« Reply #5 on: September 18, 2009, 09:41:07 am »

CDs have a lot more dynamic range than cassettes!

So the only legitimate solution is for me to literally throw the media in the garbage.

1,350 * 0.035 pounds = 47 pounds of landfill waste.  CDs can't be recycle, can they?

I'm going through a similar problem with Adobe CS3.  I purchased this as a student (still am) and have now learned that there is no education upgrade price.  So I have to buy a new CS4 license if I want.  I emailed my dealer and said, purely as a hypothetical: if I absolutely have to have CS4, no questions asked, then I buy it.  Okay, so do I throw CS3 in the garbage?  Can I sell it?  He said it is unethical to sell due to educational pricing.

1. I don't question that line of thought.
2. What does the legal license allow, legally of course?
3. It is an old version!  I got thinking about it and decided that if it is an old version, it would be much less ethically charged, in my opinion.  It has a potential to allow someone to buy an old version and remove a sale from CS4...but that person probably wouldn't have bought CS4 anyway because they are looking for a good deal.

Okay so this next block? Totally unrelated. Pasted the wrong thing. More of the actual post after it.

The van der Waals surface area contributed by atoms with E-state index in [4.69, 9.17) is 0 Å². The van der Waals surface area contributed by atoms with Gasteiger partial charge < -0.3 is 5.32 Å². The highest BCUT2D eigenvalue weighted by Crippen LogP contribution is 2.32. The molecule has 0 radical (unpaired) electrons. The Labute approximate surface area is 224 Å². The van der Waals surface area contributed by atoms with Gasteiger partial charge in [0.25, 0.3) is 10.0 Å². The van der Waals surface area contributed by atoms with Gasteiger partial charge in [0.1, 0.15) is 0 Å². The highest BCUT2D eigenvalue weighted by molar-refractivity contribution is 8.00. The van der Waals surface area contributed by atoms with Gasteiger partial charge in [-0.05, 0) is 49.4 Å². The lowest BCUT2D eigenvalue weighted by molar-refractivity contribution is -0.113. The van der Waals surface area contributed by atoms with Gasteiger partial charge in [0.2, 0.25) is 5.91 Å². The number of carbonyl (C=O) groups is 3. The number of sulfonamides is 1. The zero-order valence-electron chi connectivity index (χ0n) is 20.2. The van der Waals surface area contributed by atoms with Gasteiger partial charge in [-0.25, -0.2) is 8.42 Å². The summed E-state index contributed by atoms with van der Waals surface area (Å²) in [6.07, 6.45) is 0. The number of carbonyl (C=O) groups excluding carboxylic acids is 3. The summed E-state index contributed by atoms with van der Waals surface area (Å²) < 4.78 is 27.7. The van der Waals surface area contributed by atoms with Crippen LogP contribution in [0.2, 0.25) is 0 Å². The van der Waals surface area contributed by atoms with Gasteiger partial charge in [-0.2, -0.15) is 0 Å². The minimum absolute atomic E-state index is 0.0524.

The moment a new version is released, all the old ones basically become trash.

IP is so complicated.
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hit_ny

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Re: Big Topic: Discarding Media
« Reply #6 on: September 18, 2009, 10:55:19 am »

i no longer support physical media. it can't die fast enough for me. the costs, both to the consumer and the environment are enormous. all of that packing material, then they get delivered on trucks, sit on shelves of stores, and so on and so forth. seems like a dead, broken system. and quite wasteful. i don't know exactly, but i'm guessing each CD that is sold has several dollars of overhead that could be eliminated by just going to an all digital format.